Study proposes the famed hominin fell to her death 3.18 million years ago.
Lucy the Australopithecus was around 15 years old when she died 3.18 million years ago, in what is now Ethiopia. Just about the size of a five-year-old modern human at the time, her well-preserved bones show a mix of ape-like and human-like traits, sparking debate over whether Lucy was primarily a ground-dweller or an avid tree-climber.
But new research published in the journal Nature proposes that it was a tumble from a tree that left Lucy with nasty compression fractures, and ultimately killed her.
“Lucy has been at the centre of a vigorous debate about the role, if any, of arboreal locomotion in early human evolution,” the authors write. “It is therefore ironic that her death can be attributed to injuries resulting from a fall, probably out of a tall tree, thus offering unusual evidence for the presence of arborealism in this species.”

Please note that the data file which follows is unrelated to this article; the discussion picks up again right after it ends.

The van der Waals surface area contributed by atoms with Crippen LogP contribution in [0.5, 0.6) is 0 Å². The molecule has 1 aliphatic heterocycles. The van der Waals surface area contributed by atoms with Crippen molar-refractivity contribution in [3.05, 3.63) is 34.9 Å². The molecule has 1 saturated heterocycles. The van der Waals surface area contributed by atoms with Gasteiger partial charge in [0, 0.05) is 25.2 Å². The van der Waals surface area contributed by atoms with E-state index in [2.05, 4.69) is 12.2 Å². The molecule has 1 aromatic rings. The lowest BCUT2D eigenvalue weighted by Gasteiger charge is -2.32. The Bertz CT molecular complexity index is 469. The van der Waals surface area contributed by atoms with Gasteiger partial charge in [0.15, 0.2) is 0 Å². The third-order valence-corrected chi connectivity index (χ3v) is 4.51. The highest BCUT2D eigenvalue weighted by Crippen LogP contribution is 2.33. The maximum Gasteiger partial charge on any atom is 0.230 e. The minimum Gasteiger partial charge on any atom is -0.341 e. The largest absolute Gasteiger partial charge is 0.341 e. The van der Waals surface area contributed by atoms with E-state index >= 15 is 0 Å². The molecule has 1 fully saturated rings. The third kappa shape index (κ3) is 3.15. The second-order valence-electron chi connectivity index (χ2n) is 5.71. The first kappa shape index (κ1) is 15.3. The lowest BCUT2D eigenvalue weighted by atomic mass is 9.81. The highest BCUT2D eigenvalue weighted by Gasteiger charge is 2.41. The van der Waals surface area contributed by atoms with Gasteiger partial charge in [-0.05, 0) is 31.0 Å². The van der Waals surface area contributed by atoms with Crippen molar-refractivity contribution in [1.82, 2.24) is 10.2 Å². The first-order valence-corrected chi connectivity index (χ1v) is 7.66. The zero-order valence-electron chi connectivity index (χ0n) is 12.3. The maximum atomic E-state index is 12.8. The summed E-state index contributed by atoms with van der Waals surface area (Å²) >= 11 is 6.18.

CT scans of her bones revealed a series of compression fractures, which occur when the hand hits the ground to break the impact of a fall, and this force pushes the bones against each other so hard that parts of the upper arm bone break.
Study lead author John Kappelman, an anthropology and geological sciences professor at the University of Texas at Austin, consulted with an orthopaedic surgeon, who confirmed that the injuries were consistent with a fall from a considerable height. The researchers believe that Lucy was either foraging or sleeping in the tree when she fell from a height of more than 12 meters (40 feet), landing on her feet before falling forward onto her arms, and “death followed swiftly.”
But the science community is far from convinced.
Tim White, a paleoanthropologist at the University of California in Berkeley, tells The Guardian that fossils tend to accumulate damage over time, so these types of cracks are common. “If paleontologists were to apply the same logic and assertion to the many mammals whose fossilised bones have been distorted by geological forces, we would have everything from gazelles to hippos, rhinos, and elephants climbing and falling from high trees,” he says.
"It's an elaborate story," Bernard Wood, a professor of human origins at George Washington University, tells The Washington Post. "It's not science."
Check out this video of Kappelman and other members of the team discussing their research: